After making a movie about contract law (Beeswax) and another about a computer programming convention (Computer Chess), writer-director Andrew Bujalski continues his adventures in seemingly uncinematic subject matter with Results, a relationship comedy set around a strip-mall fitness club in suburban Texas. In some ways as much of a curveball as the experimental, shot-on-analog-video Computer Chess, the movie finds Bujalski working for the first time with a professional cast and with an aesthetic that looks more or less mainstream, provided a viewer ignores how many of its scenes play out in long-ish wide shots that bring to mind Albert Brooks’ directorial efforts. Its humor mines a similarly Brooks-ian vein, with low-commitment personalities squeezed tight by high-pressure relationships and environments.
For Bujalski—who, over five features, has become one of this country’s smartest observers of social behavior—this is another chance to portray a philosophy of life (fitness, in this case) struggling with the real world, and to explore that old and familiar question of what it takes to be happy. Aussie expat Trevor (Guy Pearce) is the founder and proprietor of Power 4 Life, a fitness club he runs on the outskirts of Austin with a small staff of personal trainers, including customer favorites Kat (Cobie Smulders) and Lorenzo (Tishuan Scott, the creepy cult leader from Computer Chess). Enter Danny (Kevin Corrigan, Walken-esque), a schlub with seemingly bottomless reserves of cash, who lives in an empty rented McMansion on a diet of pot and pizza. Lurching through the aftermath of a divorce, Danny shows up at Trevor’s wanting to get into shape, writes a check for two years’ worth of personal training with Kat, and buys himself a franchise gym’s worth of exercise equipment.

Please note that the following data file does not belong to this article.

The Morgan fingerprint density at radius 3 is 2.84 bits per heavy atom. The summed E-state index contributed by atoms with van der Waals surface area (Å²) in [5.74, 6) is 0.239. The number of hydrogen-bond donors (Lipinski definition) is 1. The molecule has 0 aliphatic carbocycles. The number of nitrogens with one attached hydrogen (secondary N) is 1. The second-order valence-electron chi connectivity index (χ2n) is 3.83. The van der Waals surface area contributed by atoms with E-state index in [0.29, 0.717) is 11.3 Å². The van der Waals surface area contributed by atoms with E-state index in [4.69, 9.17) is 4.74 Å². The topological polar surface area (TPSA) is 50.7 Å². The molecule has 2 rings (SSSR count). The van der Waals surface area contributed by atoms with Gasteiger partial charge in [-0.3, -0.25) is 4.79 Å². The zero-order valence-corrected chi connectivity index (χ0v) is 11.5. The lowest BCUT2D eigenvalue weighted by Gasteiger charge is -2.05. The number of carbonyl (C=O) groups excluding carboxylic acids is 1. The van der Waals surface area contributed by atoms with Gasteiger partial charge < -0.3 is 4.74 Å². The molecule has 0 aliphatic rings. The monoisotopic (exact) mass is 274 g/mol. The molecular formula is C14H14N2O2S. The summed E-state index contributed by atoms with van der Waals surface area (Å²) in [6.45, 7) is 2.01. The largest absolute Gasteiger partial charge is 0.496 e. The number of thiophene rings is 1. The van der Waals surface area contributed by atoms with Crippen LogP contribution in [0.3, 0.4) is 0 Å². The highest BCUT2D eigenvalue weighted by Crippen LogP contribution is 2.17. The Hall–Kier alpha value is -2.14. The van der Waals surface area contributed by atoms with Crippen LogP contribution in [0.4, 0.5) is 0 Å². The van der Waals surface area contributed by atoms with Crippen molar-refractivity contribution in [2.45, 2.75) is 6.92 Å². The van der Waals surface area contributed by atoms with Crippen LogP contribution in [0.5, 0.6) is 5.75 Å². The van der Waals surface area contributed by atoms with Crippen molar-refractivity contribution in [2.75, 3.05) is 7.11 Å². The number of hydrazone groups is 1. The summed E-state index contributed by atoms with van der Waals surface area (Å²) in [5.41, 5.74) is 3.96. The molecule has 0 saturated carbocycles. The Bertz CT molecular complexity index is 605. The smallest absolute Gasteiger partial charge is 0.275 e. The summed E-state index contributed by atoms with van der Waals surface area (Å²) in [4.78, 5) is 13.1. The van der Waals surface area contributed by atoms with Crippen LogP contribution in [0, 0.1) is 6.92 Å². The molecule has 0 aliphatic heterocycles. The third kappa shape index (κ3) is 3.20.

On a fundamental level, Results is about people trying to navigate each other’s personal space, with the sweaty physical intimacy of personal training as a contrast to emotional anxiety. (The movie also gets some good mileage out of the way different characters interact with the only chair in Trevor’s office, pushed tight against a wall of taxi-cab yellow.) It’s an easygoing comedy about different kinds of unease, whether it’s a stranger trying to get into his car while Kat and Trevor have an argument directly in front of it, or Danny—an average guy who unexpectedly inherited a massive fortune the day after finalizing his divorce—awkwardly adjusting to the life of the super-rich, hanging around glitzy charity galas where the banners proclaim “Childhood Cancers: We Care.” Subtleties—things as simple as the way people move around each other or try to repeat one another’s jokes—give shading to broadly drawn characters.
With Bujalski, this is business as usual, but by the standards of the contemporary indie rom-com, it’s refreshingly unpredictable and thoughtful. The writer-director—whose early films, shot on grainy handheld 16 mm, radiated matter-of-fact authenticity—built his reputation in part on teasing rich, funny performances out of non-professional actors, and he does the same here with a cast of pros. Smulders, Pearce, and Corrigan are loose and eminently likable, and the direction is so in tune with the actors that one is almost inclined to think of Results as a movie carried entirely by performance, overlooking how much its shape depends on style.